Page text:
Thursday, September 16, 2010

Part V, Idiosyncracies: Things you wouldn't expect

Hi everyone!

Though it is not easy to keep up with the demand for "more," in this case, unlike the master in Oliver Twist's orphanage, "More, please!"  will be rewarded.  

When you travel, if you do not think about recording some of the things that, at first impression, are different when they are first impressions, it is easy to forget them and to begin to accept them.  Of course, eventually, I must accept them all.  I cannot change much about the way life works in Lebanon.  People are amazingly versatile and adaptable, as we saw, over and over during the natural disasters we've watched in Haiti, Chile, Pakistan to name only 3.  Of course, I am not classifying any of this as a "disaster" really, though it has seemed so at times.

I read before I came that the electrical grid here was very unstable.  That's not true!  It's very stable.  It goes off on intermittently but very regularly.  Some say you can set your watch by it. In other words, there is not enough electricity to go around so the company has planned blackouts for 3 hours at various times during the day throughout the country, region by region.  I remembered about this my first night when the lights and everything went off at midnight and then came back on a minute later because of the university generators.  So, what folks are not paying in electricity, they are paying in diesel to run their generators.  Most hotels, malls, public buildings and many apartment complexes and private homes have generators that kick on when the power dies.  My first day, I found myself in a bookstore, looking at the English book collection when the lights went off.  No one panics; instead, everyone continues to shop as best they can in the dark.  I couldn't read titles until the lights came back on.  It was merely a temporary nuisance in a mall with a generator.   This electrical issue is a result of the last war when all the power plants were bombed, 2006.  The country is struggling to get everything working again, years later.  This habitual loss of power makes me think about things I wouldn't otherwise:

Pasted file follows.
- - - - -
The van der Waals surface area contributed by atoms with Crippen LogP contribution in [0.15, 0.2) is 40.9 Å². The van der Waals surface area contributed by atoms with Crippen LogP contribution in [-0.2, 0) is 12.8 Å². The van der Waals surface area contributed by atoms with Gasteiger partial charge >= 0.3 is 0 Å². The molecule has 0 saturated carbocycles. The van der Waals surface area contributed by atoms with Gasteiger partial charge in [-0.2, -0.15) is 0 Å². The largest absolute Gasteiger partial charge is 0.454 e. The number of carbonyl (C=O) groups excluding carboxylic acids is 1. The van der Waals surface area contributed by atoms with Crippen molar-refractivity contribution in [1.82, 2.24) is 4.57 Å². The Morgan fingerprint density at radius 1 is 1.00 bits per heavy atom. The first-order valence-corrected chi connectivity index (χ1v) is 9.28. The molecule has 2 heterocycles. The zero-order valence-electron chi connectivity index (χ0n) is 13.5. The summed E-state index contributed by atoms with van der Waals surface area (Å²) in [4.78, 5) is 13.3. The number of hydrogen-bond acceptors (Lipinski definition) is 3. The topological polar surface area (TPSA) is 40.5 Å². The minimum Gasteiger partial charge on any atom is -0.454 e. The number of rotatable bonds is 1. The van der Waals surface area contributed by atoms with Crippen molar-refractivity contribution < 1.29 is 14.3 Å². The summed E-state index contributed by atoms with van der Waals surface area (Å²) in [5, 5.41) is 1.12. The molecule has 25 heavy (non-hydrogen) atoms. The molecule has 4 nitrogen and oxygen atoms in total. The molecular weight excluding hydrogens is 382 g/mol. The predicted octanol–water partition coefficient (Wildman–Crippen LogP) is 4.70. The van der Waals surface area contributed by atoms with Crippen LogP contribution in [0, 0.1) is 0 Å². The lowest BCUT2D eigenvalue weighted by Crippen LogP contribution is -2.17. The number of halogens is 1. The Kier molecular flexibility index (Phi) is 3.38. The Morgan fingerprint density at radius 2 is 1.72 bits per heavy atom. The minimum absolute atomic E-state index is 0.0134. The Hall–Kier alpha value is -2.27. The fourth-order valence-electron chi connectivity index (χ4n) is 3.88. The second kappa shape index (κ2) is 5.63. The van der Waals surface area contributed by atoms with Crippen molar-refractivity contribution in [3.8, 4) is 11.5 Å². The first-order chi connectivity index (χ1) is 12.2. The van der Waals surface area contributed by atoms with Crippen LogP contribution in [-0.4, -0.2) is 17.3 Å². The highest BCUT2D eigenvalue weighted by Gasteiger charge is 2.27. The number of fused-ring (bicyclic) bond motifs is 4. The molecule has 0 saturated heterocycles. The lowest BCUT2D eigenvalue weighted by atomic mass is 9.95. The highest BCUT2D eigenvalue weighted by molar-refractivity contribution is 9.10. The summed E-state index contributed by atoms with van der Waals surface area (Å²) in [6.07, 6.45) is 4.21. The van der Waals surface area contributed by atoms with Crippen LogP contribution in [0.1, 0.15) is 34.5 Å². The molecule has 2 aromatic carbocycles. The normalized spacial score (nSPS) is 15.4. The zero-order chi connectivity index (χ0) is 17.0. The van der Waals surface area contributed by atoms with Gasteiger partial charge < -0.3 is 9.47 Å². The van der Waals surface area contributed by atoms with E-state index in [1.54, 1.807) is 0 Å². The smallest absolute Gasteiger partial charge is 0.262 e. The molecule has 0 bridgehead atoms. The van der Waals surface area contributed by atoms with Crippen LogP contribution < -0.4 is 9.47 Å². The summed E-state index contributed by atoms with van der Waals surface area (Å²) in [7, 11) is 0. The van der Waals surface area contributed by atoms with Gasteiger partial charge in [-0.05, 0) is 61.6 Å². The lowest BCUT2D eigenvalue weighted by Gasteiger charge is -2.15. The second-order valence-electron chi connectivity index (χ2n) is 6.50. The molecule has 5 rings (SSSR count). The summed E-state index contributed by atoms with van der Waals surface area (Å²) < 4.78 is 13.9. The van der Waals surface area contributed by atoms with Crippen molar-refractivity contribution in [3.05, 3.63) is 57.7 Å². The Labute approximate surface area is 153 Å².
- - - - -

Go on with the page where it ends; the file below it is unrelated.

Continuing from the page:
• Caught in the spice aisle of the supermarket, I thought, "This is a great place to be right now, where the print is tiniest and all in Arabic or French."  There was no way to continue until the lights came on several minutes later.
  • There is no point in digital clocks.  The one on the microwave rarely gets beyond 9:30 before beginning over again at 1:30.  I've been using my cell phone for an alarm clock.
  • What is the cost of diesel compared with electrical units?
Lebanese Arabic
CNN, just last night, had this topic featured on their "Connect The World" program, Becky Anderson.  They are discussing languages that are being lost with this one, Lebanese Arabic,  featured as one of them.  The reason this is unique in the Arab world is because of the cosmopolitan nature of the country, Beirut especially.  Many people, probably a majority are bilingual or trilingual and many parents speak to their children in French.  The standard greetings and polite exchanges are often in English, "Hello, Hi" rather than "Marhaba" or "Sabachel Kheir." "Merci" rather than "Shukrahn."  I had read this before coming--that the French and English borrowings were now a standard part of everyone's language but I couldn't have imagined the extent to which this was trueIt is strange to hear Arabic and French mixed together.  I suppose I'll get used to it and then accept it, and then wonder why my friends in Jordan don't sound the same!  The polyglot spaghetti that inhabits my brain is only going to get worse, I fear.  Nevertheless, I will study Arabic again because Tripoli, the next closest city is more Arab than anything else and though many signs are written in English and French,  in this part of Lebanon a great many are not.

Hot Water